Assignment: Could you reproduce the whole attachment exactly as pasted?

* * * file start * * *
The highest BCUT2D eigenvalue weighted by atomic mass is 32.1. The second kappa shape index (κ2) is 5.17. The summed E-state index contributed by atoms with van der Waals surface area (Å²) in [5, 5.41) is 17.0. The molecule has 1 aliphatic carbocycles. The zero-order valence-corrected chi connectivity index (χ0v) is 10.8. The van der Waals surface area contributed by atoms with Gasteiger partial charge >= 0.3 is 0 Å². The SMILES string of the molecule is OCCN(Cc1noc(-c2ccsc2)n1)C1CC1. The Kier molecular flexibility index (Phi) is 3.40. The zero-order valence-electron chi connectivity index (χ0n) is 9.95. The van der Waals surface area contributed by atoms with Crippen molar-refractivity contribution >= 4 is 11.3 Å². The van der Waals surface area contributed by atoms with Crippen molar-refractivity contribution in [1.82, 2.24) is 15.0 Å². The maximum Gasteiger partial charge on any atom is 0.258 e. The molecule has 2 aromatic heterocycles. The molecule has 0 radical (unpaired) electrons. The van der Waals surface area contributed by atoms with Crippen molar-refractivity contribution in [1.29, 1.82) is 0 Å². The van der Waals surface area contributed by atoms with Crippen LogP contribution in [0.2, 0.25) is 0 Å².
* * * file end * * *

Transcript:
The highest BCUT2D eigenvalue weighted by atomic mass is 32.1. The second kappa shape index (κ2) is 5.17. The summed E-state index contributed by atoms with van der Waals surface area (Å²) in [5, 5.41) is 17.0. The molecule has 1 aliphatic carbocycles. The zero-order valence-corrected chi connectivity index (χ0v) is 10.8. The van der Waals surface area contributed by atoms with Gasteiger partial charge >= 0.3 is 0 Å². The SMILES string of the molecule is OCCN(Cc1noc(-c2ccsc2)n1)C1CC1. The Kier molecular flexibility index (Phi) is 3.40. The zero-order valence-electron chi connectivity index (χ0n) is 9.95. The van der Waals surface area contributed by atoms with Crippen molar-refractivity contribution >= 4 is 11.3 Å². The van der Waals surface area contributed by atoms with Crippen molar-refractivity contribution in [1.82, 2.24) is 15.0 Å². The maximum Gasteiger partial charge on any atom is 0.258 e. The molecule has 2 aromatic heterocycles. The molecule has 0 radical (unpaired) electrons. The van der Waals surface area contributed by atoms with Crippen molar-refractivity contribution in [1.29, 1.82) is 0 Å². The van der Waals surface area contributed by atoms with Crippen LogP contribution in [0.2, 0.25) is 0 Å².